What is known and objective Cutaneous toxicities are commonly seen with BRAF inhibitors, frequently involving painful hyperkeratosis of the feet. We illustrate an unexpected diagnosis of extensive bilateral pedal Kaposi sarcoma masquerading as BRAF inhibitor-related toxicity in a patient treated with dabrafenib for metastatic melanoma. Case Summary A HIV-negative, non-diabetic, Italian man with a history of myasthenia gravis and metastatic melanoma presented with enlarging macular/plaque-like rash on his feet preceded by bilateral plantar shooting pains. The rash progressed in the context of acute-on-chronic immunosuppression and was initially thought due to commencement of the BRAF inhibitor (BRAFi) dabrafenib. Histopathological findings from skin biopsies revealed Kaposi sarcoma. The patient was continued on dabrafenib and received superficial radiotherapy to the feet with prompt relief of pain. What is new and conclusion This case illustrates the diagnostic pitfalls in patients treated with targeted therapies and highlights the importance of broad differentials for unusual presentations and early biopsy. Kaposi sarcoma (KS) is an uncommon neoplasm often associated with immunosuppression. BRAF inhibitor therapy of advanced melanoma frequently causes cutaneous toxicity, including painful plantar hyperkeratosis. We demonstrate the potential for these conditions to be confused, leading to a delay in specific management.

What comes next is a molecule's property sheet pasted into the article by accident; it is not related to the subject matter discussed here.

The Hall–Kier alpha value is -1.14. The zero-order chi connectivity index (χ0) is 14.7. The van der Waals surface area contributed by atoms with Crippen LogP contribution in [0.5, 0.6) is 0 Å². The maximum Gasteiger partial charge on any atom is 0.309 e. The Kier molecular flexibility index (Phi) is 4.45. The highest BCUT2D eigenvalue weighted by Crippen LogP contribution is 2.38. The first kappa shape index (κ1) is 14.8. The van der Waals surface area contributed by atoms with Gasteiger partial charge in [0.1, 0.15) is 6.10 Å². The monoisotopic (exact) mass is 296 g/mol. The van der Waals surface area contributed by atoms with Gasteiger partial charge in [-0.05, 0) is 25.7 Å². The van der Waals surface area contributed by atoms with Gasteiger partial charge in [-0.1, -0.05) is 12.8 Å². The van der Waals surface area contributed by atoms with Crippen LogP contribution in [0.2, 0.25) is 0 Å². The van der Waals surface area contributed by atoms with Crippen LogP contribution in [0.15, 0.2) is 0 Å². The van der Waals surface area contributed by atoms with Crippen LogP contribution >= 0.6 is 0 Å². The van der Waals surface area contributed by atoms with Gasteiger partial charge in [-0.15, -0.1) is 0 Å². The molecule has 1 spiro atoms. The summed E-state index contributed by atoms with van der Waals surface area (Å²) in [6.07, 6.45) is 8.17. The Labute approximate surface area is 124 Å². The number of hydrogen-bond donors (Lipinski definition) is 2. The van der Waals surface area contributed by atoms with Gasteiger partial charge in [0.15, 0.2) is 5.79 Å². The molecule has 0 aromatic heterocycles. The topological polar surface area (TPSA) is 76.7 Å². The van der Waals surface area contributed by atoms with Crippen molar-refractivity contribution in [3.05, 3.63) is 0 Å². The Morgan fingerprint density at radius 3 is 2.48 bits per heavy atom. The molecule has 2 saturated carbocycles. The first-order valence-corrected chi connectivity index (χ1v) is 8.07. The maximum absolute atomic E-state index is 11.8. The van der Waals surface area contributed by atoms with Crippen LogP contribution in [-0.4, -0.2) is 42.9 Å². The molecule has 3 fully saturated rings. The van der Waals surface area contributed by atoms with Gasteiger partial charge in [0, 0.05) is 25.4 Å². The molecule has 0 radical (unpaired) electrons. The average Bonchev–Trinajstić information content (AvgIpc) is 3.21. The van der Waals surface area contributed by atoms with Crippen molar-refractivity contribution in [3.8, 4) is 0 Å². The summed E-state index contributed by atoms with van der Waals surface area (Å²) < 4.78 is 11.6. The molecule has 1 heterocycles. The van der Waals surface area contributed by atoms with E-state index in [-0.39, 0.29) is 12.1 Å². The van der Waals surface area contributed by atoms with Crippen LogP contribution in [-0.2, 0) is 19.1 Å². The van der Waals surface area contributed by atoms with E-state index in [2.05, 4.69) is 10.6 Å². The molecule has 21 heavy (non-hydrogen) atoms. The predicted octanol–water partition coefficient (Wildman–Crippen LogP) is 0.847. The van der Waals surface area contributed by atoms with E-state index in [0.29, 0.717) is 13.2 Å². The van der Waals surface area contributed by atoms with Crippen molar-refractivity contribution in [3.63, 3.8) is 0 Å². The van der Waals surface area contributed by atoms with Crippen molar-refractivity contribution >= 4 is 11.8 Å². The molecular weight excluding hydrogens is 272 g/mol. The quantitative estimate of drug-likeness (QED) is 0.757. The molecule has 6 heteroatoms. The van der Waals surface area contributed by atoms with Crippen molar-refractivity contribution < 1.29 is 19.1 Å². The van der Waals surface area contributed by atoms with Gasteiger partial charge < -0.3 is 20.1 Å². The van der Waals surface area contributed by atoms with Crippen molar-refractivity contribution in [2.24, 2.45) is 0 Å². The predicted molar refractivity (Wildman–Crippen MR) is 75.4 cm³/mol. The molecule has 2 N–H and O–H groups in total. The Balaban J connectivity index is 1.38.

- BRAF inhibitors
- Kaposi sarcoma